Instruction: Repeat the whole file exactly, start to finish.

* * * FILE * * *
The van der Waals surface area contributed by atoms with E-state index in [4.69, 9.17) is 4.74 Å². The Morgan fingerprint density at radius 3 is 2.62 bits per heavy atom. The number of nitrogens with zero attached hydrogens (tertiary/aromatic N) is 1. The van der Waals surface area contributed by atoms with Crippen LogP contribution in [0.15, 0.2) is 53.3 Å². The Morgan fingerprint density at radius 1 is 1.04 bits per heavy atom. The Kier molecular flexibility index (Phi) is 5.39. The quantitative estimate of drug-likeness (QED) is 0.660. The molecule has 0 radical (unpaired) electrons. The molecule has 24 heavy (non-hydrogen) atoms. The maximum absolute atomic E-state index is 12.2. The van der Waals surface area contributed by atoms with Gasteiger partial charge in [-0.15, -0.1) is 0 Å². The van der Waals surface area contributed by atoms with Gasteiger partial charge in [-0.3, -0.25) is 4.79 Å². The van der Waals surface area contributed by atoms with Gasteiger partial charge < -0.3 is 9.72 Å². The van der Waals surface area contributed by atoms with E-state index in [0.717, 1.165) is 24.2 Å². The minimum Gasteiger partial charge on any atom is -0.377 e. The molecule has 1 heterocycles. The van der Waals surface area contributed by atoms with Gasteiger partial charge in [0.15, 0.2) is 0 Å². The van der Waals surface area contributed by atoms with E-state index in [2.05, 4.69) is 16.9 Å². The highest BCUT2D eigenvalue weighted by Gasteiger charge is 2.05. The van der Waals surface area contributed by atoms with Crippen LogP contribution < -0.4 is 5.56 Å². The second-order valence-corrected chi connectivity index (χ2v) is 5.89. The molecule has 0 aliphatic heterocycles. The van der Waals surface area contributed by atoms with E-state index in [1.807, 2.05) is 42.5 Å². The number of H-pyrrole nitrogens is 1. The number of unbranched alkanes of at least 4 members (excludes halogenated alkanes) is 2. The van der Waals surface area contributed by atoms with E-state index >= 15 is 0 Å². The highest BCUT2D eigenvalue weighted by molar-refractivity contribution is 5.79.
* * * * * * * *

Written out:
The van der Waals surface area contributed by atoms with E-state index in [4.69, 9.17) is 4.74 Å². The Morgan fingerprint density at radius 3 is 2.62 bits per heavy atom. The number of nitrogens with zero attached hydrogens (tertiary/aromatic N) is 1. The van der Waals surface area contributed by atoms with Crippen LogP contribution in [0.15, 0.2) is 53.3 Å². The Morgan fingerprint density at radius 1 is 1.04 bits per heavy atom. The Kier molecular flexibility index (Phi) is 5.39. The quantitative estimate of drug-likeness (QED) is 0.660. The molecule has 0 radical (unpaired) electrons. The molecule has 24 heavy (non-hydrogen) atoms. The maximum absolute atomic E-state index is 12.2. The van der Waals surface area contributed by atoms with Gasteiger partial charge in [-0.15, -0.1) is 0 Å². The van der Waals surface area contributed by atoms with Gasteiger partial charge in [-0.3, -0.25) is 4.79 Å². The van der Waals surface area contributed by atoms with Gasteiger partial charge < -0.3 is 9.72 Å². The van der Waals surface area contributed by atoms with E-state index in [0.717, 1.165) is 24.2 Å². The minimum Gasteiger partial charge on any atom is -0.377 e. The molecule has 1 heterocycles. The van der Waals surface area contributed by atoms with Gasteiger partial charge in [0.15, 0.2) is 0 Å². The van der Waals surface area contributed by atoms with E-state index in [2.05, 4.69) is 16.9 Å². The highest BCUT2D eigenvalue weighted by Gasteiger charge is 2.05. The van der Waals surface area contributed by atoms with Crippen LogP contribution < -0.4 is 5.56 Å². The second-order valence-corrected chi connectivity index (χ2v) is 5.89. The molecule has 0 aliphatic heterocycles. The van der Waals surface area contributed by atoms with E-state index in [1.807, 2.05) is 42.5 Å². The number of H-pyrrole nitrogens is 1. The number of unbranched alkanes of at least 4 members (excludes halogenated alkanes) is 2. The van der Waals surface area contributed by atoms with E-state index >= 15 is 0 Å². The highest BCUT2D eigenvalue weighted by molar-refractivity contribution is 5.79.